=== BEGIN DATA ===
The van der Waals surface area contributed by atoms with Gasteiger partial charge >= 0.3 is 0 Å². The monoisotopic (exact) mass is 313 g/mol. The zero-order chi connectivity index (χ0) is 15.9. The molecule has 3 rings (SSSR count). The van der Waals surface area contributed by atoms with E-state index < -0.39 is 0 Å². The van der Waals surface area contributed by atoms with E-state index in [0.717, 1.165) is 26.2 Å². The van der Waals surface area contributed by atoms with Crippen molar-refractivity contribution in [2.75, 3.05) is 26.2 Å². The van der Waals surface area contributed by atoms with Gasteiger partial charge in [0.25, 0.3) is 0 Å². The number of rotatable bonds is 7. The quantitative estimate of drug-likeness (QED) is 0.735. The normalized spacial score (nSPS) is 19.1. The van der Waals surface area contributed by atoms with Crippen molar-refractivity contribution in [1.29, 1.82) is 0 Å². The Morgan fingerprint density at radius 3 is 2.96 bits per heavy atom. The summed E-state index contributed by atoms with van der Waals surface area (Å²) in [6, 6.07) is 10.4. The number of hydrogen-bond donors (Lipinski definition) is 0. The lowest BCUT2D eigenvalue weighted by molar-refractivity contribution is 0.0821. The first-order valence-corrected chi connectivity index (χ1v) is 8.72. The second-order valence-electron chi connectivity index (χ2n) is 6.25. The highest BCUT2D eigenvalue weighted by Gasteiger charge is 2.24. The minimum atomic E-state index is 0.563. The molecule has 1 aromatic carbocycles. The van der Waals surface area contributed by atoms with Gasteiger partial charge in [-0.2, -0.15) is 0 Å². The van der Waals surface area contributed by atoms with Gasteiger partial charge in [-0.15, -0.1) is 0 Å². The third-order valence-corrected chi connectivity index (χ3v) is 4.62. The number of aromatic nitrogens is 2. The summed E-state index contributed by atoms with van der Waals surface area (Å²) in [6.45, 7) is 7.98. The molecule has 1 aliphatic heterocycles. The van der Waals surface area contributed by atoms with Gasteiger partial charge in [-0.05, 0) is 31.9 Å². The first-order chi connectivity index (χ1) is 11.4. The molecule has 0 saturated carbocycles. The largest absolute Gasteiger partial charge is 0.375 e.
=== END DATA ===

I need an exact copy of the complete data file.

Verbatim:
The van der Waals surface area contributed by atoms with Gasteiger partial charge >= 0.3 is 0 Å². The monoisotopic (exact) mass is 313 g/mol. The zero-order chi connectivity index (χ0) is 15.9. The molecule has 3 rings (SSSR count). The van der Waals surface area contributed by atoms with E-state index < -0.39 is 0 Å². The van der Waals surface area contributed by atoms with E-state index in [0.717, 1.165) is 26.2 Å². The van der Waals surface area contributed by atoms with Crippen molar-refractivity contribution in [2.75, 3.05) is 26.2 Å². The van der Waals surface area contributed by atoms with Gasteiger partial charge in [0.25, 0.3) is 0 Å². The number of rotatable bonds is 7. The quantitative estimate of drug-likeness (QED) is 0.735. The normalized spacial score (nSPS) is 19.1. The van der Waals surface area contributed by atoms with Crippen molar-refractivity contribution in [1.29, 1.82) is 0 Å². The Morgan fingerprint density at radius 3 is 2.96 bits per heavy atom. The summed E-state index contributed by atoms with van der Waals surface area (Å²) in [6, 6.07) is 10.4. The number of hydrogen-bond donors (Lipinski definition) is 0. The lowest BCUT2D eigenvalue weighted by molar-refractivity contribution is 0.0821. The first-order valence-corrected chi connectivity index (χ1v) is 8.72. The second-order valence-electron chi connectivity index (χ2n) is 6.25. The highest BCUT2D eigenvalue weighted by Gasteiger charge is 2.24. The minimum atomic E-state index is 0.563. The molecule has 1 aromatic carbocycles. The van der Waals surface area contributed by atoms with Gasteiger partial charge in [-0.2, -0.15) is 0 Å². The van der Waals surface area contributed by atoms with Gasteiger partial charge in [-0.15, -0.1) is 0 Å². The third-order valence-corrected chi connectivity index (χ3v) is 4.62. The number of aromatic nitrogens is 2. The summed E-state index contributed by atoms with van der Waals surface area (Å²) in [6.45, 7) is 7.98. The molecule has 1 aliphatic heterocycles. The van der Waals surface area contributed by atoms with Gasteiger partial charge in [-0.05, 0) is 31.9 Å². The first-order chi connectivity index (χ1) is 11.4. The molecule has 0 saturated carbocycles. The largest absolute Gasteiger partial charge is 0.375 e.